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5 of 7 people found the following review helpful By Maxim Candries on 8 July 2011
Format: Audio CD
I have been following Dengue Fever ever since their debut Dengue Fever, which contains some mind-blowing tracks sung by Chhom Nimol in Khmer. Unfortunately, most tracks here are sung in English and too many by Zac Holtzman. There were a couple of amusing duets on Venus On Earth but this new album is boring and a complete miss. In Khmer, Chhom Nimol's voice is beautiful and full of nuance but when she sings in English here, she sounds strained to the point of almost wailing. The best track here is the instrumental but it is a far cry from Ethanopium. I'm so disappointed that I'm giving only one star. Skip this one and check out their earlier work instead.
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Format: Audio CD
Dengue Fever improve with every album, and this is their best yet. Great mix of Cambodian sounds with '70s surf rock. Excellent swinging music. Highly recommended.
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Most Helpful Customer Reviews on (beta) 23 reviews
14 of 16 people found the following review helpful
Lost on the Road from Phnom Penh to LA 14 May 2011
By D.M. Cross - Published on
Format: Audio CD
DF is a great band. I've actually changed my mind on this album, after initially feeling slightly disappointed. While Cement Slippers and Family Business continue the trend of more indie-rock oriented songs with Zac & Chhom Nimol sharing vocal duties, other songs like Uku hit that transcendent note of swirling Cambodian haze and amazing singing from Chhom.

Their debut was a great collection of mostly Cambodian cover songs, sang in Khmer. Their 2nd album is one of my favorites of the last decade, the brilliant Escape From Dragon House. But with their 3rd, Venus On Earth, they seemed to fall off a cliff, unsure of where to go. It contained too many generic indie-style songs in English with really banal, bad lyrics and too much singing from Zac H, instead of the beautiful voice of Chhom Nimol.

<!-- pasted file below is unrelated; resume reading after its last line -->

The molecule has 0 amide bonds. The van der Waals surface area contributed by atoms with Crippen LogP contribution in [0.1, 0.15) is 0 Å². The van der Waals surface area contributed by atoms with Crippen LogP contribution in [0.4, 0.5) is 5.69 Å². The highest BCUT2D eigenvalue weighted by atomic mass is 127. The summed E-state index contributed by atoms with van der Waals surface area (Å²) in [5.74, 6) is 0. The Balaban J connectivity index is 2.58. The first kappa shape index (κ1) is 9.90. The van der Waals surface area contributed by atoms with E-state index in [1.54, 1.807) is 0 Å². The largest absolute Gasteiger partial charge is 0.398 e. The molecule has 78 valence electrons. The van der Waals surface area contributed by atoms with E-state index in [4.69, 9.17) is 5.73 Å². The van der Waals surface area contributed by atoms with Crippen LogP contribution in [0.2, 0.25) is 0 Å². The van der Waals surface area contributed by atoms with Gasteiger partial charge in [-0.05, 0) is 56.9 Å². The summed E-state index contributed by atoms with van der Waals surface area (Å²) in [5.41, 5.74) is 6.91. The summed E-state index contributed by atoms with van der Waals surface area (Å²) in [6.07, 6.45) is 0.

This album is much better than Venus on Earth. The production is crisper and the sound is very similar to Dragon House. The only real bum note is the lame indie pop song "2012." Totally banal lyrics with mostly just Zac singing.

If you haven't seen them live, definitely do. They are great.

If you don't have "Escape From Dragon House" - get it NOW. Then get their self-titled and Cannibal Courtship.
7 of 8 people found the following review helpful
Intriguing 1960s Cambodian rock influences 23 April 2011
By hyperbolium - Published on
Format: Audio CD
This Los Angeles combo continues to make some of the most unexpected music of the decade. Formed in 2001, Dengue Fever grew out of organist Ethan Holtzman's interest in 1960s Cambodian rock. Originally setting out to cover the obscurities he'd collected on record, the addition of Cambodian vocalist Chhom Nimol gave the band an elevated sense of authenticity and set them evolving into something more original. Nimol originally stuck to singing in her native Khmer, but here she takes the step to switch between Khmer and English as the each song demands. The music remains anchored to the mix of psych, jazz, pop, garage, exotica and Indian flavors that came together in 1960s Cambodian popular music, and the seamlessness with which it all fits together continues to amaze.

The album opens on a cool note with "Cannibal Courtship." The guitar and electric piano initially riff quietly behind Nimol's cooing, but a bouncy, wordless chorus ramps up the volume and tension as the vocal gains passion and the music explodes into a buzzing, electric backdrop. The group overlays deep bass lines with hard fuzz guitar, free saxophone solos, and group vocals that recall the Jefferson Airplane's ballroom days. Nimol snakes her vocal around the guitar and bass riffs of "Uku," with finger cymbals and a flute solo adding a period feel. The group edges into the mood of spy jazz with "Sister in the Radio" and late '50s exotica with "Kiss of the Bufo Alvarius," leaving the listener to wonder not just what they're listening to, but even more beguilingly, when. [©2011 hyperbolium dot com]